Gardeners and Nature lovers already appreciate the botanical wonders around us, but plants are more than floral beauties. We owe the air we breathe to them, all of our food, and most of our medicine, chemicals and housing. Animals from elephants to ants depend on plant-life. And the world's flora has an equally intimate relationship with the birds, insects, mammals and humans around them. Explore these relationships and find the latest botany discoveries through the links below. Check out the categories in the menu or try the search using the magnifying glass above.

Move Over Birds, In Pacific Northwest Bears Are Primary Seed Dispersers

This is the first instance of a temperate plant being primarily dispersed by mammals through their gut, and suggests that bears may influence plant composition in the Pacific Northwest. It was well-known that bears were dispersing seeds through their scat, but it was not known that they were dispersing more seeds than birds, or the relative contribution of brown and black bears to seed dispersal, or whether the two species bears were eating berries at different times of the year. (Click on title for full story.)

Artificial Light Is Changing Ecosystems In Ways We Are Only Beginning To Study

Ecologists face challenges such as measuring light accurately and assessing how multiple species behave in response. But early results suggest that light at night is exerting pervasive, long-term stress on ecosystems, from coasts to farmland to urban waterways, many of which are already suffering from other, more well-known forms of pollution. (Click on title for full story.)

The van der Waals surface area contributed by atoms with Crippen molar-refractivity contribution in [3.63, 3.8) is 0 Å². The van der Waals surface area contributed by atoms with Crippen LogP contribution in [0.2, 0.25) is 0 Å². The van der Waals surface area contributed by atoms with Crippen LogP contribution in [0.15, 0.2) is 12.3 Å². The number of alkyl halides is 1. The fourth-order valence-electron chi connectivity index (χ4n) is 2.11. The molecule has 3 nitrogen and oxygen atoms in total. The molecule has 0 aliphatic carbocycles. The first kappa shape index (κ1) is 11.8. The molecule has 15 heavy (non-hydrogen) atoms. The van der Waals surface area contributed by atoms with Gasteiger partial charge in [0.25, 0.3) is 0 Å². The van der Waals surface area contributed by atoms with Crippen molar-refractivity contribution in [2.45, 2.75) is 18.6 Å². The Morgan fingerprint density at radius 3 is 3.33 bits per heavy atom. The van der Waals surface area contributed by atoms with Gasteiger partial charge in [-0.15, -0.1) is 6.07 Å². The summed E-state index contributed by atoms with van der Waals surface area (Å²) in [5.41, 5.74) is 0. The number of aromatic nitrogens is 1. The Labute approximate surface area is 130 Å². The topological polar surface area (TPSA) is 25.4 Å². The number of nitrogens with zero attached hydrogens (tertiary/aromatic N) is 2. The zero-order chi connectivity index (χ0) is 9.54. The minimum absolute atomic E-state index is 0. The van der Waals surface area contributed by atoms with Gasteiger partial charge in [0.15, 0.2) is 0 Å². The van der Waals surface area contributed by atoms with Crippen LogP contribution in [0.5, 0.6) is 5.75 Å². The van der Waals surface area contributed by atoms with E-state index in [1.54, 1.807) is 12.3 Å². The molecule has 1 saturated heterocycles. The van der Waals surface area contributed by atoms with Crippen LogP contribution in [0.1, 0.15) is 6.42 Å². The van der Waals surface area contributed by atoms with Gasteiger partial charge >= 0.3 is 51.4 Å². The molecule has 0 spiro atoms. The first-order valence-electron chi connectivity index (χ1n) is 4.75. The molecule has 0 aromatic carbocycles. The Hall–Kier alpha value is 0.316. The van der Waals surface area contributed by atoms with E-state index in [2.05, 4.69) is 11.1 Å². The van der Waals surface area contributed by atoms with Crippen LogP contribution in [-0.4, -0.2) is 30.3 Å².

To Improve Students’ Engagement In Lessons, Take Them Outside

This study is the first to our knowledge to directly examine the effects of lessons in nature on subsequent classroom engagement. We found higher levels of classroom engagement after lessons in nature than after carefully matched classroom-based counterparts; these differences could not be explained by differences in teacher, instructional approach, class (students, classroom, and class size), time of year, or time of day, nor the order of the indoor and outdoor lessons on a given topic. It would seem that lessons in nature boost subsequent classroom engagement, and boost it a great deal; after a lesson in nature, teachers were able to teach for almost twice as long without having to interrupt instruction to redirect students’ attention. This nature advantage persisted across 10 different weeks and lesson topics, and held not only for a teacher with positive expectations for nature-based lessons but also for a teacher who anticipated negative effects of such lessons. The findings here suggest that lessons in nature allow students to simultaneously learn classroom curriculum while rejuvenating their capacity for learning, or “refuel in flight.” (Click on title for full story.)

Irrigation Technique To Farm Arid Lands Passed Along The Ancient Silk Road From Lebanon To China’s Desert

Small-scale irrigation systems similar to MGK were established at the Geokysur river delta oasis in southeast Turkmenistan about 3,000 B.C. and further west at the Tepe Gaz Tavila settlement in Iran about 5,000 B.C. The Wadi Faynan farming community, established in a desert environment in southern Jordan during the late Bronze Age, has an irrigation system nearly identical to the one at MGK, including boulder-constructed canals, cisterns and field boundaries. (Click on title for full story.)